Will Premiere run smooth if editing directly off an internal SSD?

Contributor ,
Feb 05, 2021

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Back in the old days when we all had hard drives to work with, my understanding is that video needed to be edited off an external drive to prevent lag and other issues. However, with new computers and SSD internal drives, are the SSD drives internally fast enough to edit directly from without lag? I plan to purchase a new laptop and deskstop and will edit lots of short clips, however, not huge projects, and am curious if Premiere will run smoothly while editing 1080 and some 4k clips directly on the same internal SSD that the OS and application is installed on.

 

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Adobe Community Professional ,
Feb 05, 2021

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It ... might ... sort of.

 

It's still better to have discrete discs for certain processes. Not only has the media gotten bigger and more complex, the apps are more complex now also.

 

So having say OS/programs on one drive, cache files on another, and projects/media on a third is still better for most use. All, note, on fast internal SSD/Nvme storage.

 

Neil

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Adobe Community Professional ,
Feb 05, 2021

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Neil's right but...  also depends on the codec of your source material.  and you can use a proxy workflow to ease the strain on your system.  I work on a variety of machines including a decent windows machine, a brand new custom windows machine, a 2009 mac pro and a 2012 macbookpro.  If I'm on the road, and I don't have extensive media or complex effects, etc. , I will often edit off my startup drive on the macbookpro without any issues.

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Contributor ,
Feb 08, 2021

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Is there a codec that videos is better for playing back in the Timeline of Premiere? What can I convert clips to if needed?

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Adobe Community Professional ,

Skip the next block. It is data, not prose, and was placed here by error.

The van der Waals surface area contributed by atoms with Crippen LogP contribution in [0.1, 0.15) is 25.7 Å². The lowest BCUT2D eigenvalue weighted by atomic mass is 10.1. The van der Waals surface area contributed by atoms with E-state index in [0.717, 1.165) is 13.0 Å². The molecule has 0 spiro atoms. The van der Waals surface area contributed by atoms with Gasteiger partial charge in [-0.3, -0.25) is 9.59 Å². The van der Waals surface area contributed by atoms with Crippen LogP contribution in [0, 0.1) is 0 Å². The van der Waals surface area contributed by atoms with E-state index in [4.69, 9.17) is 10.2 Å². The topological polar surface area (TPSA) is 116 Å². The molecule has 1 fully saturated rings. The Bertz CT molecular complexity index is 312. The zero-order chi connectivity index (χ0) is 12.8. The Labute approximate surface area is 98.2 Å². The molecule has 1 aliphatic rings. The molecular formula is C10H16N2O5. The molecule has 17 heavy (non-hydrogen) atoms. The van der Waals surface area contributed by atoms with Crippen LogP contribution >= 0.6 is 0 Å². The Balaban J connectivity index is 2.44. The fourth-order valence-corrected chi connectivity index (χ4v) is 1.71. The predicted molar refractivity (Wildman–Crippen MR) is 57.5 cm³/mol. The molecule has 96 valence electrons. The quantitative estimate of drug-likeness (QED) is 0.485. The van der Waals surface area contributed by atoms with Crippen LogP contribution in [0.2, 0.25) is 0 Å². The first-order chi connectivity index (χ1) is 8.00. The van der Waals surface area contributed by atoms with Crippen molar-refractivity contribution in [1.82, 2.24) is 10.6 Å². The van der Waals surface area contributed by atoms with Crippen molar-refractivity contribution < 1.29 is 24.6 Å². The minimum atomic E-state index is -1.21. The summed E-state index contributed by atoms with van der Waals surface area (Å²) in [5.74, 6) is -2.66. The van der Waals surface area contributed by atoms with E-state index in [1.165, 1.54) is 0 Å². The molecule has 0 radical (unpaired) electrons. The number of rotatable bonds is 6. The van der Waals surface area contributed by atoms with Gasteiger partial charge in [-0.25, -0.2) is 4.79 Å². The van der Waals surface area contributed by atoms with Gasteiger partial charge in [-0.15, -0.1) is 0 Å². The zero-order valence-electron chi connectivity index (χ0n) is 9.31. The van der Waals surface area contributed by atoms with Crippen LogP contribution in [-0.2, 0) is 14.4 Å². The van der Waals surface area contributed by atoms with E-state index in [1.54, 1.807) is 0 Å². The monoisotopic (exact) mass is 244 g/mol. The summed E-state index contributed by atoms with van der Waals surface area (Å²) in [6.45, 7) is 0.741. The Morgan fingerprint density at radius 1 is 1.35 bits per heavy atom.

Feb 08, 2021

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that's a complicated question.   try working with proxies with prores proxy and see how it works.  the great thing about a proxy work flow is that when you export, it always goes back to the camera original (which may take much longer than you want).  You can also transcode to a format like prores 422 which will be much larger files but put much less strain on the cpu and graphics card.

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Adobe Community Professional ,
Feb 05, 2021

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In the past (1998 or 2008) you never needed to edit of an extrnal drive. You could.

Editing of the internal SSD will work just fine provided it is large enough for you video files. Some people will use an external SATA RAID but you can also use an internal SATA RAID. SATA RAID systems offer the best bang for the buck. If you want to to see the power of a RAID system I have provided a link.

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Most Valuable Participant ,
Feb 05, 2021

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My computer is...

Intel i9-10900k CPU in ASUS-Prime-Z490-P motherboard with 64Gig TEAMGROUP-3200MHz ram
Seagate-FireCuda 500Gig M.2 for Windows and programs and usual Documents files
500Gig SSD for temporary and output files, 1T SSD for video and picture input files
MSI GeForce GTX 1650 128 Bit Graphics 4Gig GDDR6 ram video card
When I was buying components I wanted an RTX2060 with 6Gig to be sure of smooth
timeline playback... I had to buy a GTX1650 with 4Gig because nobody had the 2060
in stock... My 4k test didn't have any timeline 'glitches' so I didn't need the 2060
Especially since I normally edit 1280x720 30fps video from a Canon SX510 camera

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Adobe Community Professional ,
Feb 08, 2021

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Personally - on a laptop (Mac) - as long as it has a fast Nvme/M.2 internal drive ... and it's big enough, I edit everything off the internal. I'm getting read/write speeds of around 2500Mbps.

Desktop - it's worth splitting over the 3 drives as Neil suggests, though it *is* possible to edit from the internal if its fast or one fast external Raid.

Remember, you can always add more drives if you start to have issues.

 

 

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Adobe Community Professional ,
Feb 16, 2021

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The video below might help demonstrate how Premiere Pro works will M.2 SSD, RAIDS etc.

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